Quick thinking and CPR saves Dayton man's life

Cathleen Allison/Nevada Appeal Cory Baltazar, a machine operator for Owens Precision, performed CPR on a co-worker who collapsed at work last week.

Cathleen Allison/Nevada Appeal Cory Baltazar, a machine operator for Owens Precision, performed CPR on a co-worker who collapsed at work last week.

It was an otherwise typical afternoon at Carson-based Owens Precision Manufacturing for 49-year-old machine operator Bret Bumgarner.

Then, he suddenly collapsed at his work station.

He was suffering a massive heart attack.

"It's like they say - time just stopped," said co-worker Evelyn Arana, who said she was busy in the company's front office when she heard the commotion on Tuesday, April 22. "Cory (Baltazar, the company's operations manager) came in and called out for everyone to be calm. He had someone call 911 and then he took over.

"He started CPR and we stood there, watching, hoping everything would be OK."

Baltazar, a 15-year employee of the company, said he "didn't think" that day - he simply reacted.

"I've known CPR since the '70s," he said. "It's something you learn and you keep up - but, what is it, something like 90 percent of the people who know it never use it. Well, I guess my number was up."

Earlier this month, the American Heart Association announced that "hands-only" CPR is just as effective as conventional CPR (hand compressions and mouth-to-mouth), which organization officials and doctors said they hoped would help encourage more people to perform CPR in emergency situations.

"The bottom line is, nationally there's a 5- or 6-percent rate of cardiac arrest," said Dr. Charles Sand, former president of the American Heart Association, "and the biggest reason is that CPR is not done. Only about 30 percent of people get CPR."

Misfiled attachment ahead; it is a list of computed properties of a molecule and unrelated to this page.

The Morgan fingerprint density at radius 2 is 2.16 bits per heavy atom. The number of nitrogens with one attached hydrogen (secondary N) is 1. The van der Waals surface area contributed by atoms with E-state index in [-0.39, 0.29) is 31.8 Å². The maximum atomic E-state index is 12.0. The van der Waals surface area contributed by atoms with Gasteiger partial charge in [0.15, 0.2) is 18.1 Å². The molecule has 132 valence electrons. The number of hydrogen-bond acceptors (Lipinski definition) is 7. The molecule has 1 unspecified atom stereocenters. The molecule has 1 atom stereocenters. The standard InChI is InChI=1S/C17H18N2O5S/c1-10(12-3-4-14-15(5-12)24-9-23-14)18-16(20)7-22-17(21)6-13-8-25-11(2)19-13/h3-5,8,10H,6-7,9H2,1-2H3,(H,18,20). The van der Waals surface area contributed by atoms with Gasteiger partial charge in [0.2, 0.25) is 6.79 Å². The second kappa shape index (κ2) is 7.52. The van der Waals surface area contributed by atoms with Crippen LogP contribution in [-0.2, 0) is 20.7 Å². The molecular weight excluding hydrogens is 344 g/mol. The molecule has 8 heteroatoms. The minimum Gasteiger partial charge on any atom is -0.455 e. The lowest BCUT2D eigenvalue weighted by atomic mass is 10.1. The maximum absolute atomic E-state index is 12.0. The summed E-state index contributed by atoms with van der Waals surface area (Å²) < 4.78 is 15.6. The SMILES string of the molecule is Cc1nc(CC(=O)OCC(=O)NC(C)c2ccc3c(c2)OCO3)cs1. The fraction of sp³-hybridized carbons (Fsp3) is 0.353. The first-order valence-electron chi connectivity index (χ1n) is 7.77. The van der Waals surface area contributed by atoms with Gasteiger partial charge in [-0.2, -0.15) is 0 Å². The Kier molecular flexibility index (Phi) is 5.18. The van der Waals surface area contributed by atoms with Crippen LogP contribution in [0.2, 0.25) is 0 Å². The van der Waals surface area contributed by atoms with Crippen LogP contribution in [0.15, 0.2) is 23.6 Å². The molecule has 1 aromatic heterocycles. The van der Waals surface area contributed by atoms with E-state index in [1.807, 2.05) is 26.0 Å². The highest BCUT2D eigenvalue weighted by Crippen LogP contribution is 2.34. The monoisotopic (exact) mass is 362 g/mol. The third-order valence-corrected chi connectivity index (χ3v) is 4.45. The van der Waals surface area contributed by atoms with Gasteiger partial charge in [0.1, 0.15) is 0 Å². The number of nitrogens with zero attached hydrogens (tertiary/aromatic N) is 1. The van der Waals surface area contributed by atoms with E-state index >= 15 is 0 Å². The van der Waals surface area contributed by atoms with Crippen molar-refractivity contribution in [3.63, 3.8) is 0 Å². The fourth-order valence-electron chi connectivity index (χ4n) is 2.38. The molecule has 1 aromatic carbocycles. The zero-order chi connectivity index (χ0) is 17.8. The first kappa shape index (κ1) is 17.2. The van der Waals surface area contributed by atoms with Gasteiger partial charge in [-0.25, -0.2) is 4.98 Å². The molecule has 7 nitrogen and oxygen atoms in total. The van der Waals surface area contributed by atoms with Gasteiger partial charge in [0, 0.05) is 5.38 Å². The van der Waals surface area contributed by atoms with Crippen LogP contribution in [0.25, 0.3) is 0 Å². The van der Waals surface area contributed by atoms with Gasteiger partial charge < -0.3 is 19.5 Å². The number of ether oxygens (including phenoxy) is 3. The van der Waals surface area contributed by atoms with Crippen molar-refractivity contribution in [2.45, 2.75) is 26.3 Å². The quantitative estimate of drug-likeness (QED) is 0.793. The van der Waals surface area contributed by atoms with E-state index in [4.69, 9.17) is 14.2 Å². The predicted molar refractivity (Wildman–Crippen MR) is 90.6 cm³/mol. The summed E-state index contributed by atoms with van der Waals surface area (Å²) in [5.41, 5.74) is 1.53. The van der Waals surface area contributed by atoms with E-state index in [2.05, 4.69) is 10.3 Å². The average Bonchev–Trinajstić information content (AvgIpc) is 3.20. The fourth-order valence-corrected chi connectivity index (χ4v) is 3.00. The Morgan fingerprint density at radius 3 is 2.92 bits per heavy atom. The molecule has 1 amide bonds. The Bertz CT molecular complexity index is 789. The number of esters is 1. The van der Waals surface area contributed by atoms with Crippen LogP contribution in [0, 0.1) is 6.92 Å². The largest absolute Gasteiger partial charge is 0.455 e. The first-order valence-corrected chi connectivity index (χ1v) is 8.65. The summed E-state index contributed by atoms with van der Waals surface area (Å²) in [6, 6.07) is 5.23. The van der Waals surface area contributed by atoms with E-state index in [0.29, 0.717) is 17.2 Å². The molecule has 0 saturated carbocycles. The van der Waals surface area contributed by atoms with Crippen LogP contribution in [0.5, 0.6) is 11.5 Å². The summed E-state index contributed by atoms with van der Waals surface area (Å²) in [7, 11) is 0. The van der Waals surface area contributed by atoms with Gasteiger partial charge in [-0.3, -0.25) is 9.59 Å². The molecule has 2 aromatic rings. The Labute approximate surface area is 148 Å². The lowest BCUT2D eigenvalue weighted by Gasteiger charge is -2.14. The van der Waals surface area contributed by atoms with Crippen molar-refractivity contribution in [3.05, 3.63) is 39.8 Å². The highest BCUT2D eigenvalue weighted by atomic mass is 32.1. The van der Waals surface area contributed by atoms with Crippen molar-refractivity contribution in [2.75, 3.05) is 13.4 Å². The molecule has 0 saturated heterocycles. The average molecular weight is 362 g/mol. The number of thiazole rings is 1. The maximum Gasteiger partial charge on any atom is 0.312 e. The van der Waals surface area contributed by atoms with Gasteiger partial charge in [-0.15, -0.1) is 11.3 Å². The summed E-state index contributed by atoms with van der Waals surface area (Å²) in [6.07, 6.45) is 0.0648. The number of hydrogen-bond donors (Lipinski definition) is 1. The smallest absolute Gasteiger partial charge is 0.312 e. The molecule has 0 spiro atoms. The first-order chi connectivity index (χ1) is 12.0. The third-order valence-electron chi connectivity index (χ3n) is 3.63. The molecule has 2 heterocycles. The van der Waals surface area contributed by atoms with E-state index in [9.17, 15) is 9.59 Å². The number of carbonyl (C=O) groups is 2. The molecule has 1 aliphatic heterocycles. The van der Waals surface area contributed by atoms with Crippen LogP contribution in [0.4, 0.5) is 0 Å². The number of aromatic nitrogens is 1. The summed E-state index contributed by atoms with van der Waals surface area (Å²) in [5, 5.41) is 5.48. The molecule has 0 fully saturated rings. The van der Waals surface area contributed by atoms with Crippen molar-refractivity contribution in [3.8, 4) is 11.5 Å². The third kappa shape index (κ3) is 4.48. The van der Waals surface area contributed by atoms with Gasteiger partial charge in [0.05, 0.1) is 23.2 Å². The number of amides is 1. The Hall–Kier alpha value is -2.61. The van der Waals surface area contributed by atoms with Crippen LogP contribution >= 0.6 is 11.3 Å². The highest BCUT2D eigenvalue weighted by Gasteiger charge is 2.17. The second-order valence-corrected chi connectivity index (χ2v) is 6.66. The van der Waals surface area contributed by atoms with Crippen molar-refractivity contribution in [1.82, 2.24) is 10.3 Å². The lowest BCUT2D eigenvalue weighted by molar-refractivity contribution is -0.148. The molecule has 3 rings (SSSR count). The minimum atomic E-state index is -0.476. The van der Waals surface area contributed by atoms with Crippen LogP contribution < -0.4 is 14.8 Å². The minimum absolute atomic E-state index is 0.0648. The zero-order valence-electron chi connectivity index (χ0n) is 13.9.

But Baltazar's reaction to give full CPR during the incident was more "instinctual than anything else," he said.

"I think if you worry about making a mistake you're probably never going to use what you learn," he said. "The bottom line was he wasn't breathing."

Baltazar said he grabbed his CPR card from his office, stretched his co-worker out, cleared his throat - and started giving Bumgarner CPR.

"You just go into a state of mind. If you're standing there thinking 'I should do something' you probably aren't going to. It was just a reaction," Baltazar said.

Within minutes, Arana, who works in the company's accounts payable department, said a Highway Patrolman arrived, followed by paramedics.

It was a bit harrowing, as crews struggled to revive Bumgarner, his co-worker said. When Bumgarner stopped breathing a second time, Baltazar said, "it scared the hell out of me.

"I started screaming at him and probably scared everyone I work with - I said 'c'mon Bret, you gotta help me here.' I was yelling at him, but he could hear me - he responded."

Bret's wife, Patty, who was at their Dayton home when she got the call that her husband had collapsed, said this week her husband owes his life to Baltazar.

"I was real surprised to hear that someone had done something," she said. "What happened that day, I'm not exactly sure - but Cory saved (Bret's) life.

"The (paramedics) and doctors told me usually a person in Bret's shape never makes it to the hospital alive. A lot of people these days don't want to touch nobody. They don't want to get sued."

Though Bumgarner underwent heart surgery and had a pair of stents put in his left artery last week, he developed pneumonia in post-op and is still at the Carson Tahoe Regional Medical Center intensive-care unit, in critical condition, Patty said.

"They're going to try to get him off the ventilator next week," she said.

"My goal is to just see him back at work," Baltazar said. "That's my reward."

A quick look at CPR

About 310,000 people in the United States die each year from cardiac arrest, according to the American Heart Association. Chances of survival decrease between 7- and 10-percent each minute without effective CPR.

The new recommendation of Hands-Only CPR is an update to the "2005 American Heart Association Guidelines for CPR and ECC", which previously said compression-only CPR should only be used if bystanders are unwilling or unable to deliver rescue breaths.

Evidence from three studies in 2007 revealed no negative impact from Hands-Only CPR compared with conventional CPR.

The body slows down when the heart stops, so the bloodstream usually has enough oxygen to maintain cell life for five or six minutes after the heart has stopped beating.

The American Heart Association recommends conventional CPR training.

Hands-Only CPR should not be used on infants, children, or people whose cardiac arrest is from respiratory causes such as drug overdose or near drowning.

To learn more about Hands-Only CPR or where to take CPR classes, visit www.americanheart.org

You Can Help

To find out how to help the Bumgarner family, e-mail: 4daytonbums@sbcglobal.net


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